I am sitting at LAX airport right now – thinking about the movie “Trade” and Nepal and girls I have met and books I have read. Thinking about the current state of the sex market and how things are shifting. The traffickers are always just one step ahead. They are entrepreneurs at their best. They have a great product and know how to market it in many different arenas.
As I boarded the Flyaway bus to get to LAX there was a young girl that didn’t speak any English that got on with me. A man who didn’t look a whole lot older dropped her off. I hope he was her brother, or boyfriend, or trusted best friend – but I can’t be sure. And even if he was, I can’t be comforted. She held one small bag and a paper with ?directions? on them. I don’t know what was on the paper but she was sent somewhere alone and it looked like she was told she would be taken care of when she got there. I can’t help but wonder how much goes on right under our noses. Maybe that was just her brother and she was just going to visit some family or do something else fun – but how can I be sure?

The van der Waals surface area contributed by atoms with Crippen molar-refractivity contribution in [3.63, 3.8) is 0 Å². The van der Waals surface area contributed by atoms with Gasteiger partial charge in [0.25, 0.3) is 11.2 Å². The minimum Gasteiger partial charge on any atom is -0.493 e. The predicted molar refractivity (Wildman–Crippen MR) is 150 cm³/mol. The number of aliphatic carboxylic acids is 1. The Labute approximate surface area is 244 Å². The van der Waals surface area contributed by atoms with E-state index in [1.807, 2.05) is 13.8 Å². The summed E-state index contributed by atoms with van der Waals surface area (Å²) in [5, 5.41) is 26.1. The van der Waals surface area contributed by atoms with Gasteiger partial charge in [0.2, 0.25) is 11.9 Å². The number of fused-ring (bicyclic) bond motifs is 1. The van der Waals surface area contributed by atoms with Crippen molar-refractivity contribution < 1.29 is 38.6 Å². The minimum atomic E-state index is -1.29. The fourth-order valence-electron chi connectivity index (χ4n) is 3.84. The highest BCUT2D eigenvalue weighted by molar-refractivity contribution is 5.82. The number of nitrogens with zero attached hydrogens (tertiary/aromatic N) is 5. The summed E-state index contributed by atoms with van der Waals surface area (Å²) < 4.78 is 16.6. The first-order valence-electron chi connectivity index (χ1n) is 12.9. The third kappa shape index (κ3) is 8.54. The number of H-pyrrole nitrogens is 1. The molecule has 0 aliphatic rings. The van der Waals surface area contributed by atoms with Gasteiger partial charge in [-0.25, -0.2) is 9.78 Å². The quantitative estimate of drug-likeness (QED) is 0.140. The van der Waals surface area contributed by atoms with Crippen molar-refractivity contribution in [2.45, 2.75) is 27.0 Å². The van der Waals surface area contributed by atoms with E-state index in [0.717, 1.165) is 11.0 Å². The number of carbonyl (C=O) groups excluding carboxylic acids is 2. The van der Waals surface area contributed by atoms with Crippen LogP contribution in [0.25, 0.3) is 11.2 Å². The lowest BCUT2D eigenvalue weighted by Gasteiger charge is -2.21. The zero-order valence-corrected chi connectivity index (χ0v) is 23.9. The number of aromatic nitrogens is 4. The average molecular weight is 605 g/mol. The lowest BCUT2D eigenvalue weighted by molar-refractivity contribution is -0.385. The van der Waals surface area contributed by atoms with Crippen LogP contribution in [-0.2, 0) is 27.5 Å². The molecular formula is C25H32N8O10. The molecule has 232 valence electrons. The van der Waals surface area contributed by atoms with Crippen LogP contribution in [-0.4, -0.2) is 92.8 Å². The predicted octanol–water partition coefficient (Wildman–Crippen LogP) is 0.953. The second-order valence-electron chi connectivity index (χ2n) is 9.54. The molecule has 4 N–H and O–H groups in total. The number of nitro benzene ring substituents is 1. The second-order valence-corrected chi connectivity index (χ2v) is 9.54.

There are signs you can look for, sure. But it is difficult when your time is so limited. And it is frustrating beyond all get out when you cannot communicate with a girl that you have suspicions about because of language barriers. Although I obviously would not have asked her straight out if she was being trafficked or sexually exploited – there are other questions you can ask around that issue that will get you the answers you are looking for. The clues and the pieces to the puzzle – that they might not even know they are giving you.
And so I sit her at LAX looking at all the young boys and girls traveling alone – or with a quite older companion. And I wonder. What can be done? When is suspicion good? When is it offensive or over the top? And why have we come to a place in a world where we have to suspect a father traveling with his adolescent daughter…

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